Marco Marcato: Why I love being UAE Team Emirates' 'domestique'
Each week a cyclist from UAE Team Emirates writes for The National, providing insight from the UCI World Tour and offering their thoughts on the season
As anyone who has ever watched professional cycling on TV will tell you, the commentary is peppered with French words or phrases that describe various elements of bike racing.
The peloton, which translates to "ball" in French, is the main bunch of riders tightly grouped together on the road. Echelon, which means "rung of a ladder", is used to describe the shape of the peloton when it hits cross winds. "Parcour" is used in place of the English word terrain when describing the characteristics of the route we ride. And finally "domestique" – this is the name given to the riders in the peloton that work for the benefit of the team. They sacrifice their own ambitions of individual success to ensure that their team leader has the best possible chance of winning the race.
It’s selfless. it’s unglamorous. It’s never rewarded with a personal victory. And it’s what I love doing for UAE Team Emirates.
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The word domestique actually translates into English as "servant". And, at times, I can feel like one.
As the TV cameras focus on the breakaway or the superstar riders in the peloton, the domestiques will be dropping back to the team cars to pick up water bottles and energy gels – or maybe some wet weather gear – and then we’ll pace ourselves all the way up to the front of the race to distribute the goods.
At other times our role means we have to physically protect our team leaders by guiding them through the stress of the peloton like bodyguards on bikes. We help them get to the relative safety of the front of the bunch – and then we sit in the wind, allowing the "chosen one" to draft in our slip stream and reserve their energy for the fast finish or the next big mountain climb.
Despite how it looks from the outside, cycling is a team sport. It’s just won on behalf of the team by the guy that crosses the line first. For us, that’s often Alexander Kristoff or Fernando Gaviria. They get to raise their hands as they cross the line, stand on the podium, slip on a leaders jersey and get mobbed by the media and the fans – but they don’t get to do that without having the best domestiques – or as we say in Italian "gregario" - around them.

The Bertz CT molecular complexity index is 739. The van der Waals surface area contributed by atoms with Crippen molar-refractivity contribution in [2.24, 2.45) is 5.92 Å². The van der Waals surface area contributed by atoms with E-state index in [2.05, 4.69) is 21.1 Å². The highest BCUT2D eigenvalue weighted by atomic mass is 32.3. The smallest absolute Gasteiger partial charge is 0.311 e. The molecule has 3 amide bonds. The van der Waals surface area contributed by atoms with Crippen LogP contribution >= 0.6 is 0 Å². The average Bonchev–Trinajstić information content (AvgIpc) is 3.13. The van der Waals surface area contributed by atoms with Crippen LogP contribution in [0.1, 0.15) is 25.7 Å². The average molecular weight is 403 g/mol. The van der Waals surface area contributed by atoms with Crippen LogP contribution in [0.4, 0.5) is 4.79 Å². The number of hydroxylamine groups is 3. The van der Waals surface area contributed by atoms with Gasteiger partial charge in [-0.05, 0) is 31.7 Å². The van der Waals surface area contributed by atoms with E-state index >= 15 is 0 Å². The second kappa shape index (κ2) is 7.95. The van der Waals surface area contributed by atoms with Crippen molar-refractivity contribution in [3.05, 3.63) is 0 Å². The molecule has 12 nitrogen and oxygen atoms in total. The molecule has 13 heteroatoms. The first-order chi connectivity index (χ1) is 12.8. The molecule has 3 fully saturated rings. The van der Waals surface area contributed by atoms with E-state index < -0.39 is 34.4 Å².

This week, I head to Spain as a team domestique for the final Grand Tour of the season; the Vuelta a Espana. It’s the second time I’ve ridden the race and it will be my 11th Grand Tour since my first Vuelta in 2009.
We kick off in Torrevieja on Saturday with a team time trial and finish on September 15 in Madrid. In between those two dates there will be 21 days of intense stage racing. Eight of the stages feature uphill finishes, so I will have my work cut out. As a team we’ll be working for two world-class riders: Gaviria and Fabio Aru. Gaviria has four or five chances to take a win on the sprint stages and Aru will be hunting stages in the steep mountains – as well as keeping one eye on the GC, or General Classification.
This year it’s going to be an open race as there are no favourites. The big Grand Tour winners such as Chris Froome, Tom Dumoulin, Geraint Thomas, Egan Bernal and Vincenzo Nibali won’t be lining up at the start – so we can expect to see lots of fireworks and aggressive racing from all the teams right from the off. We’ve had two amazing Grand Tours already this season, and I don’t think the Tour of Spain will disappoint.
So, when you tune in and watch Gaviria putting the hammer down in the sprints, or Aru dropping people on the climbs – spare a thought for the domestiques of UAE Team Emirates riding in the "grupetto" at the back. Our jobs will have been done for the day and we’ll be saving our legs for the next stage when we will, once again, lay it all on the line for our leaders, our jersey and our fans.
Updated: August 21, 2019 03:17 PM